Helping GMs & owners read between the lines
How free is a superintendent to speak his mind, really? Lohmann Golf Designs principal Bob Lohmann makes informative light of this issue in his most recent column for Golf Course Industry magazine, but it’s an interesting, important issue.
We all know that superintendents look after the most important asset at any daily-fee facility or private club: the golf course itself. But the downside to this reality is, superintendents also preside over the most expensive asset, and, on occasion, they must argue for additions to what is already the largest budget item at any course facility.
This can make communication with the head pro, the owner or board, and the golfers themselves an extremely delicate exercise. Club managers and course owners want candor, but superintendents must be extremely politic in the way they handle certain issues. Speaking their minds might just put them in a real awkward position, might put the club in an awkward position.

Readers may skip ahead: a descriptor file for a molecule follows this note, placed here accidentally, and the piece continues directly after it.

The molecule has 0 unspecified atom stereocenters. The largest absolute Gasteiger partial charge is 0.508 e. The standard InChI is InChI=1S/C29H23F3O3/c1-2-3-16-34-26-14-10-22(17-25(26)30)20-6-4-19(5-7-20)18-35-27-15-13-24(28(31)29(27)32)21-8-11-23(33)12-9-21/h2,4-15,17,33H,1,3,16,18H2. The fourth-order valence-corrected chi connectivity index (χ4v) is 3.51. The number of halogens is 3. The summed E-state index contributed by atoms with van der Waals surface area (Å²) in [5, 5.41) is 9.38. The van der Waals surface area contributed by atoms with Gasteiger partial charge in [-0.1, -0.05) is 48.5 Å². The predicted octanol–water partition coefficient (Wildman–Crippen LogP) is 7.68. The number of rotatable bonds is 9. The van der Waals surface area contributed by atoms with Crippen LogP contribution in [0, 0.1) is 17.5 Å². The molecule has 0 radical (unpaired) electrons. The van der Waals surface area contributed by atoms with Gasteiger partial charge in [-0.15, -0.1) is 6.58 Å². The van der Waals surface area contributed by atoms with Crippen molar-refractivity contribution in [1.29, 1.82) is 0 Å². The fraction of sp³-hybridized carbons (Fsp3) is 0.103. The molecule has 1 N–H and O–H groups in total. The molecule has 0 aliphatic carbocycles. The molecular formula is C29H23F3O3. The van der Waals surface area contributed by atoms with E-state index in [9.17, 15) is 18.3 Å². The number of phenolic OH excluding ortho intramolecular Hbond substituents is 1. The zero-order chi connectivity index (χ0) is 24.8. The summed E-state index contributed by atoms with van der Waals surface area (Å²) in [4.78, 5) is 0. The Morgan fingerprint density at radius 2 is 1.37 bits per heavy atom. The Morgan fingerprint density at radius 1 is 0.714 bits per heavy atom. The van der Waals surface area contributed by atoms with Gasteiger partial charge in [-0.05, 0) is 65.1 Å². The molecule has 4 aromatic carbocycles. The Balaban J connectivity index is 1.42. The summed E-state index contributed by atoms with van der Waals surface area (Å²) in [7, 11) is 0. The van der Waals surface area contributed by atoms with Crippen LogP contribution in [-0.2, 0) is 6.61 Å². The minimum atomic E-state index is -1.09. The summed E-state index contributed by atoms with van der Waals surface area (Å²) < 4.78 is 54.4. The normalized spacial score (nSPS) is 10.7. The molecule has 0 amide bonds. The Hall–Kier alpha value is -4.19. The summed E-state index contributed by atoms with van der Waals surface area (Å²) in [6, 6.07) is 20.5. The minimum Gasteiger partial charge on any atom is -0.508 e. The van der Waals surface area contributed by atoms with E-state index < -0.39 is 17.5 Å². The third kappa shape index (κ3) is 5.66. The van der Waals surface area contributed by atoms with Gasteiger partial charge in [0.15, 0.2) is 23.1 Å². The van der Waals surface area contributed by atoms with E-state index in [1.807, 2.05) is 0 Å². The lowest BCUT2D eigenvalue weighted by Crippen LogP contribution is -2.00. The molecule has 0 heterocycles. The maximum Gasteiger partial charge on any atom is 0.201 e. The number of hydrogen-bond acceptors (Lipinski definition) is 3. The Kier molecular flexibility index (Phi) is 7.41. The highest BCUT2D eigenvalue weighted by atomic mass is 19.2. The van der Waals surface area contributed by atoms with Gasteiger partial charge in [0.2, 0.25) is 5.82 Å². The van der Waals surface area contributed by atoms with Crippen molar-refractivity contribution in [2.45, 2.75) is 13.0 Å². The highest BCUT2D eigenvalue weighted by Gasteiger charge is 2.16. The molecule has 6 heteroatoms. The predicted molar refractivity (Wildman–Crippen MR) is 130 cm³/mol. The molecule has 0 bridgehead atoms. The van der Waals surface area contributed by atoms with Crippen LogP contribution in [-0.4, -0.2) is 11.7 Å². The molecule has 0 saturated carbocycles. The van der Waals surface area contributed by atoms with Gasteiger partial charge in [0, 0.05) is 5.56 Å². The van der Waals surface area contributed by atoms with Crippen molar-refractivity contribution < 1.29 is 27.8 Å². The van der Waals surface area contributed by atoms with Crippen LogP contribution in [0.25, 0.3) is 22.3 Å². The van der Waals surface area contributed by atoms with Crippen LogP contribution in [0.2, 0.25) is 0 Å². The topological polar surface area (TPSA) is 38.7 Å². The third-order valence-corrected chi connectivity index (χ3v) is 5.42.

Bob cites three examples of on-course maintenance issues that perhaps do not get the frank discussion they truly deserve. What are the others? We at LGD are of the mind that architects can serve a valuable mediation role in situations like these — we can speak truth to power in cases where perhaps the superintendent cannot. Are there other mediators out there to whom supers can turn?
What do you think?